This homily was delivered on 31 March 2014 on John 4:43-54.miracle39[1]

While this Gospel story transpires after our Lord’s encounter with the Samaritan woman, I can’t help but read this in the context of yesterday’s gospel on the healing of the blind man.

We could say that this healing of the royal official’s son could not be more different from the healing of the beggar born blind. First of all, in today’s story, unlike yesterday’s, it was not the person in need of healing who approached Jesus to request for healing; it was the father. This is not unusual as many of the healing miracles of our Lord were performed at the request and intercession of family and friends.

Secondly, the healing granted to the royal official’s son was much more instantaneous, which is really typical of most of Jesus’ healing miracles. Yesterday’s account of the healing of the blind man is more the exception rather than the rule: The healing of the blind happened gradually and involved a more elaborate, if not tedious process of the Lord using spittle and mud and asking the beggar to wash at a nearby pool.

But the most striking difference for me is that the miracle recounted in today’s Gospel was a long-distance healing. Unlike the blind man and many others that Jesus healed, the son of the royal official never came face-to-face with Jesus. The conversation between the royal official and our Lord happened in Cana, but the son, who was fatally ill, was lying in bed all the way in Capernaum. According to biblical scholars, to get to Cana from Capernaum, people at the time of the Lord had to travel on a road that stretched for 18 miles.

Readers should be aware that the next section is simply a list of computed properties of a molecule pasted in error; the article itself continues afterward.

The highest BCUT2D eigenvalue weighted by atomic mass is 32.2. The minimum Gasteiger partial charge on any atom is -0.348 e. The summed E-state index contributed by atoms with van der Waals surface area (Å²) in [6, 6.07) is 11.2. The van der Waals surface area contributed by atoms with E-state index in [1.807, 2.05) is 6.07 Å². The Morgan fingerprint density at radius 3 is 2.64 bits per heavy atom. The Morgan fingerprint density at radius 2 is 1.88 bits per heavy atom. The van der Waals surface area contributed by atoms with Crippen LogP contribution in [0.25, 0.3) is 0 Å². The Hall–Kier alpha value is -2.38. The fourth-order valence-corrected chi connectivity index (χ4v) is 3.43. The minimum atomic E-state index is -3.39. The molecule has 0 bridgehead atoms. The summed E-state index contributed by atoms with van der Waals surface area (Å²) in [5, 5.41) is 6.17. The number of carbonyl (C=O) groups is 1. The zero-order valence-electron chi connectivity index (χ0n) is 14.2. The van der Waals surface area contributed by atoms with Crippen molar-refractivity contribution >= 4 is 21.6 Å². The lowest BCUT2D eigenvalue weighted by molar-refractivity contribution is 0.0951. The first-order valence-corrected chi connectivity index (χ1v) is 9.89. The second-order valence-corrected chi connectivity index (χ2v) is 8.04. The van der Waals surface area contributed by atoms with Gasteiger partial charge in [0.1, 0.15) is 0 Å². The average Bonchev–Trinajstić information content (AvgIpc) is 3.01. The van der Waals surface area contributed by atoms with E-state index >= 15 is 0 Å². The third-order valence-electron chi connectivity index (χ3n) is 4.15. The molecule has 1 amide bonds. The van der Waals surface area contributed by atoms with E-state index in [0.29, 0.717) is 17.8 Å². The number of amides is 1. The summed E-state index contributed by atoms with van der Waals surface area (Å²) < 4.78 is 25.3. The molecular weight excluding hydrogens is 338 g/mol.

Yet the distance did not keep the Lord from performing his healing. We are told that on his way home, the royal official was met by his servants who informed him that his son began to recover at approximately the same time Jesus assured him that his son would live.

I can’t help but wonder what the royal official might have been thinking or how he was feeling as he left our Lord to make his way back to his son. He was sent away without any sign that his son would actually survive; only Jesus’ word. It’s one thing to accept that in faith, but to take the long journey home without knowing, that requires something else. It would take the official quite a while before he would actually find out the fate of his son; he would need to wait. Those of us who have experienced worrying about the condition of someone dear to us know very well how agonizing the wait can be. While it took faith for the royal official to walk away, it required all his patience to wait while returning to Capernaum.

As it turns out, this healing was not just long distance, it’s also not immediately perceptible.

I have a couple of takeaways from this story: First, the assurance that distance does not keep the Lord away from us; it does not at all deter him from doing his work. And secondly, the Lord may do his work instantaneously, but sometimes it takes us a while to find out. More often than not, even if he chooses to respond to our prayers immediately, we may not as immediately perceive its effects.

We need to keep the faith, but we also need to exercise patience.





You always hit my solar plexus in your final paragraphs – in this case, your last sentence. Not easy to keep the faith and exercise patience – how difficult it must have been for the royal official to keep his doubts and anxieties at bay ( while I am sure the evil one was working hard trying to make this anxious father a mass of nerves). How often that happens to me! Exercising patience while waiting for the Lord’s answer, His miracle, His message – an active waiting, all senses alert but struggling to keep the faith – is so so difficult and requires constant prayer.

Leave a Reply

Your email address will not be published. Required fields are marked *